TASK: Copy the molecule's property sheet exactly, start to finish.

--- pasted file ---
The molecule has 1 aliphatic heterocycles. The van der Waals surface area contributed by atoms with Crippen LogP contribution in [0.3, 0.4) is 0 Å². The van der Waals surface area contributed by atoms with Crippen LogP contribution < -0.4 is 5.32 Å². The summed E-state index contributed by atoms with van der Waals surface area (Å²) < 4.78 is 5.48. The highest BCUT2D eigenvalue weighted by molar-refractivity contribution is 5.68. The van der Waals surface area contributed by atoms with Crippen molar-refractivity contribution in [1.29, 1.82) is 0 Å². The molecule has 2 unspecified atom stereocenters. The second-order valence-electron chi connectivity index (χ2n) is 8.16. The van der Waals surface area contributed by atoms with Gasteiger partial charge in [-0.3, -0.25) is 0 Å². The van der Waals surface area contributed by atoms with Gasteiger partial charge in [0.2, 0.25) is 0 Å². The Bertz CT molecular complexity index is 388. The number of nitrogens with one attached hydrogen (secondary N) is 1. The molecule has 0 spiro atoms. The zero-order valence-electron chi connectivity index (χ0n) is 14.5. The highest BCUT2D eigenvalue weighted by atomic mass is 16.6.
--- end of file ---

The molecule has 1 aliphatic heterocycles. The van der Waals surface area contributed by atoms with Crippen LogP contribution in [0.3, 0.4) is 0 Å². The van der Waals surface area contributed by atoms with Crippen LogP contribution < -0.4 is 5.32 Å². The summed E-state index contributed by atoms with van der Waals surface area (Å²) < 4.78 is 5.48. The highest BCUT2D eigenvalue weighted by molar-refractivity contribution is 5.68. The van der Waals surface area contributed by atoms with Crippen molar-refractivity contribution in [1.29, 1.82) is 0 Å². The molecule has 2 unspecified atom stereocenters. The second-order valence-electron chi connectivity index (χ2n) is 8.16. The van der Waals surface area contributed by atoms with Gasteiger partial charge in [-0.3, -0.25) is 0 Å². The van der Waals surface area contributed by atoms with Gasteiger partial charge in [0.2, 0.25) is 0 Å². The Bertz CT molecular complexity index is 388. The number of nitrogens with one attached hydrogen (secondary N) is 1. The molecule has 0 spiro atoms. The zero-order valence-electron chi connectivity index (χ0n) is 14.5. The highest BCUT2D eigenvalue weighted by atomic mass is 16.6.